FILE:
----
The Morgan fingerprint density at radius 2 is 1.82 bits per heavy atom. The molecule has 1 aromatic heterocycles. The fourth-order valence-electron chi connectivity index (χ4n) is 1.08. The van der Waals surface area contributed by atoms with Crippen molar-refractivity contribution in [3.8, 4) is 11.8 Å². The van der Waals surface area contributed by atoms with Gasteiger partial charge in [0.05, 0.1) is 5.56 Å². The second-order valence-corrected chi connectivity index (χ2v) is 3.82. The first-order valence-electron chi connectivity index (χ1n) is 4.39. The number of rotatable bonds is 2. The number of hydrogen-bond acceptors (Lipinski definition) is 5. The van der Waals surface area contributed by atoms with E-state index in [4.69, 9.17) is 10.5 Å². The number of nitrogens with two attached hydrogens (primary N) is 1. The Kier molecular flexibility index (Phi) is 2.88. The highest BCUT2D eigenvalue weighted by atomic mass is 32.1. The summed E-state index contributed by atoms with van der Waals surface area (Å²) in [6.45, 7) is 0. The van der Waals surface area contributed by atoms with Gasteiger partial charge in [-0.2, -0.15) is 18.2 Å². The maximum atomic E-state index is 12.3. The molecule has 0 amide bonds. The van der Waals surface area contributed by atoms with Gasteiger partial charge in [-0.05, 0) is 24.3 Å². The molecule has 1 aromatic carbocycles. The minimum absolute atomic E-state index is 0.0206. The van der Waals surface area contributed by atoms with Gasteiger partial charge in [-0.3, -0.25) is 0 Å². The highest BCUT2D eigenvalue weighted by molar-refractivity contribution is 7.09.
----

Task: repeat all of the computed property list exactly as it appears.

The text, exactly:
The Morgan fingerprint density at radius 2 is 1.82 bits per heavy atom. The molecule has 1 aromatic heterocycles. The fourth-order valence-electron chi connectivity index (χ4n) is 1.08. The van der Waals surface area contributed by atoms with Crippen molar-refractivity contribution in [3.8, 4) is 11.8 Å². The van der Waals surface area contributed by atoms with Gasteiger partial charge in [0.05, 0.1) is 5.56 Å². The second-order valence-corrected chi connectivity index (χ2v) is 3.82. The first-order valence-electron chi connectivity index (χ1n) is 4.39. The number of rotatable bonds is 2. The number of hydrogen-bond acceptors (Lipinski definition) is 5. The van der Waals surface area contributed by atoms with E-state index in [4.69, 9.17) is 10.5 Å². The number of nitrogens with two attached hydrogens (primary N) is 1. The Kier molecular flexibility index (Phi) is 2.88. The highest BCUT2D eigenvalue weighted by atomic mass is 32.1. The summed E-state index contributed by atoms with van der Waals surface area (Å²) in [6.45, 7) is 0. The van der Waals surface area contributed by atoms with Gasteiger partial charge in [-0.2, -0.15) is 18.2 Å². The maximum atomic E-state index is 12.3. The molecule has 0 amide bonds. The van der Waals surface area contributed by atoms with Gasteiger partial charge in [-0.05, 0) is 24.3 Å². The molecule has 1 aromatic carbocycles. The minimum absolute atomic E-state index is 0.0206. The van der Waals surface area contributed by atoms with Gasteiger partial charge in [-0.3, -0.25) is 0 Å². The highest BCUT2D eigenvalue weighted by molar-refractivity contribution is 7.09.